On a bike ride along the river, my friend and I took a detour to see a project his church has embarked upon. We jumped a low fence and walked into another place and time. St. James-the-Less parish church stands amid a sea of stone crosses, a copy of an English country church built in the thirteenth century. Construction began in 1846 and the vestry hoped the church would serve as an oasis for both wealthy and working classes. This vision to build a medieval-style church in the nineteenth-century began a movement to build English Gothic churches across the American landscape.
Today, its thick stone walls and vertical bell tower stand in slight decay awaiting a new moment of glory. The wood pews and elaborate high alter speak of exquisite craftsmanship and its pastoral setting continues to be an oasis from the rough streets. When a school re-opens on the surrounding property, hopefully new life will restore the church.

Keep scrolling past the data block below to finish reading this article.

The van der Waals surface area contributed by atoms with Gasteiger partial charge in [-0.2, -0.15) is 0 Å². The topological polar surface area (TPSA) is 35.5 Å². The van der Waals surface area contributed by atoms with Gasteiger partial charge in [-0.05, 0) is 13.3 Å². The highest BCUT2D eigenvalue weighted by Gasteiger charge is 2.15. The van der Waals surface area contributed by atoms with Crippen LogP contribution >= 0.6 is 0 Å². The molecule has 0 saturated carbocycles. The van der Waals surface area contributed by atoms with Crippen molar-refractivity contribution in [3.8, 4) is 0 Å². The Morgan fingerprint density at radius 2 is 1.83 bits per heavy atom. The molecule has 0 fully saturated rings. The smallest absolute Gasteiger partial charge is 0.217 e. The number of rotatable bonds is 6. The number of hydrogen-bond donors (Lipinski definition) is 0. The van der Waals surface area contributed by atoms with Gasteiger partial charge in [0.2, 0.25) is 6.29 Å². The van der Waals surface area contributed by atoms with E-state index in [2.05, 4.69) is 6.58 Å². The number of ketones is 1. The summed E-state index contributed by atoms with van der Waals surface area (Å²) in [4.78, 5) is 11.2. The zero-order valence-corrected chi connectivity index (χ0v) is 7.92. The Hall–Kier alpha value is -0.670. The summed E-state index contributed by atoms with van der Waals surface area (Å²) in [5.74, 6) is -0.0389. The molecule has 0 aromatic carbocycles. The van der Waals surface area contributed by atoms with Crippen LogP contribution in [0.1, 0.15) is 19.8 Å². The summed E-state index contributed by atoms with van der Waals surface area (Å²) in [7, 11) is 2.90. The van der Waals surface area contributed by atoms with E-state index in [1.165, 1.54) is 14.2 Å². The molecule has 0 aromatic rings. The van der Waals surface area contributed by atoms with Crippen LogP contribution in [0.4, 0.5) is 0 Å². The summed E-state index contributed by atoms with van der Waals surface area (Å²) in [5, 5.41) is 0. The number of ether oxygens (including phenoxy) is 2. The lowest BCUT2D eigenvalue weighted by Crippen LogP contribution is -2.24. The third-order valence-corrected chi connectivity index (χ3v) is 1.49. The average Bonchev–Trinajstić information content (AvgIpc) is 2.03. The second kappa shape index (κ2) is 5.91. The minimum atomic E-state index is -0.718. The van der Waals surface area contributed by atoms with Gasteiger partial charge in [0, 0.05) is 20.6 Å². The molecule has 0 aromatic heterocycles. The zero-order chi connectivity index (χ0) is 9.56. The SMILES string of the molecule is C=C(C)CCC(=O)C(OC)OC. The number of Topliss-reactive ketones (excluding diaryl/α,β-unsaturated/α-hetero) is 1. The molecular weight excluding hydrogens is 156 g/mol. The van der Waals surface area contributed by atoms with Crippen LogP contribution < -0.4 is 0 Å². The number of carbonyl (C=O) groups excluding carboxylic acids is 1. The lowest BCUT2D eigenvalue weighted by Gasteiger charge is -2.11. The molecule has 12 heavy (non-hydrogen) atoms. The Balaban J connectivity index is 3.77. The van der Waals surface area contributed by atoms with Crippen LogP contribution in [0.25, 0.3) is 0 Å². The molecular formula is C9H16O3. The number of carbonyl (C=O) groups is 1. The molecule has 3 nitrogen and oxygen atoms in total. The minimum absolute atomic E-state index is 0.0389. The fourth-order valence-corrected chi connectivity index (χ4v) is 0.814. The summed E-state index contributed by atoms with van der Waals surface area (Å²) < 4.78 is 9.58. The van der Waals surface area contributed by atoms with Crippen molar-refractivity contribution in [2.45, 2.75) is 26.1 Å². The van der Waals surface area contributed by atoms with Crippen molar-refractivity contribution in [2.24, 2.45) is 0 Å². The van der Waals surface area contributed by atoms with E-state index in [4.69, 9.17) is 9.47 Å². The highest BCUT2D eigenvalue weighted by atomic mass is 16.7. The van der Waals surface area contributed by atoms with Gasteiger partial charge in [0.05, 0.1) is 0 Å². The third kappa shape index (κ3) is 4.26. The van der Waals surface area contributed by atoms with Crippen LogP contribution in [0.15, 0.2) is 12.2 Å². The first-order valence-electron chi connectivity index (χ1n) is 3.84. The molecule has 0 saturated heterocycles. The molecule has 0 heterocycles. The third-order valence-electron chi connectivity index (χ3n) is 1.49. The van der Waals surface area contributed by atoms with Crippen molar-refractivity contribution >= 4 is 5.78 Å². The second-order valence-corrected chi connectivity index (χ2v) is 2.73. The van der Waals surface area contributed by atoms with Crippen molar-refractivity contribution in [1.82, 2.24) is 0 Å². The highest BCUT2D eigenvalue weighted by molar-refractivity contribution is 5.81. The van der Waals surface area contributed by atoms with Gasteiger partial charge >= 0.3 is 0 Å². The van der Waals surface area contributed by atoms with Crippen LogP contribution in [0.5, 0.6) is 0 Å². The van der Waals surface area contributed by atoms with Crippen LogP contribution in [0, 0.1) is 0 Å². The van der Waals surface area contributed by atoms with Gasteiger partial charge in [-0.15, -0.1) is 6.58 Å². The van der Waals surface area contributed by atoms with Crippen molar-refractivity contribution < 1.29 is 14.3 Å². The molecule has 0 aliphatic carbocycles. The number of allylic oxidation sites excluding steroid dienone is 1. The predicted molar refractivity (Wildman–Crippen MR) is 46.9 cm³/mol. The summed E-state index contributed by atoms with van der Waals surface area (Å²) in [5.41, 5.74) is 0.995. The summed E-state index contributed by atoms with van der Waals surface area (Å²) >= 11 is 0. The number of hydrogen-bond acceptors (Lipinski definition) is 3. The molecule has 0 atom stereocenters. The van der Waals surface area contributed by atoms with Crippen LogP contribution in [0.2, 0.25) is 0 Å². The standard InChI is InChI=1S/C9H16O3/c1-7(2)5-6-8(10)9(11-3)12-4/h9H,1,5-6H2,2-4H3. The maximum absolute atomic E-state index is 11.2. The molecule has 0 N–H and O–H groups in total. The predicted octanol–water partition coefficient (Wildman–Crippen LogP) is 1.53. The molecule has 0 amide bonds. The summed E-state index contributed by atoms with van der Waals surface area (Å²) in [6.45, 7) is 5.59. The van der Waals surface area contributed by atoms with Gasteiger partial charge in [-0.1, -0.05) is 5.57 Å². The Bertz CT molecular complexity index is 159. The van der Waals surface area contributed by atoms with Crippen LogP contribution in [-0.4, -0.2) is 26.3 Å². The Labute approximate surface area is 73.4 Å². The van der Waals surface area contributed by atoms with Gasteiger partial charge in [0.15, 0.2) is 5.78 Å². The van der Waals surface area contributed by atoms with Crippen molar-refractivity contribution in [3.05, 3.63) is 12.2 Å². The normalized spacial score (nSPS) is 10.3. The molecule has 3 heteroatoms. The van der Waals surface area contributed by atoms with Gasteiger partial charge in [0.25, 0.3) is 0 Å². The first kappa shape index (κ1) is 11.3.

I’m sure there are “famous” people associated with the church. Department store magnate John Wanamaker had his family crypt built at the edge of the property. A Civil War officer or two or more are buried in the churchyard. But these aren’t the stories I’d want to know. I want to know about the craftsmen who spent years creating this unexpected treasure. Who were they? Perhaps one day their story will be told.
Do you know of other amazing historic churches? Tell us about them.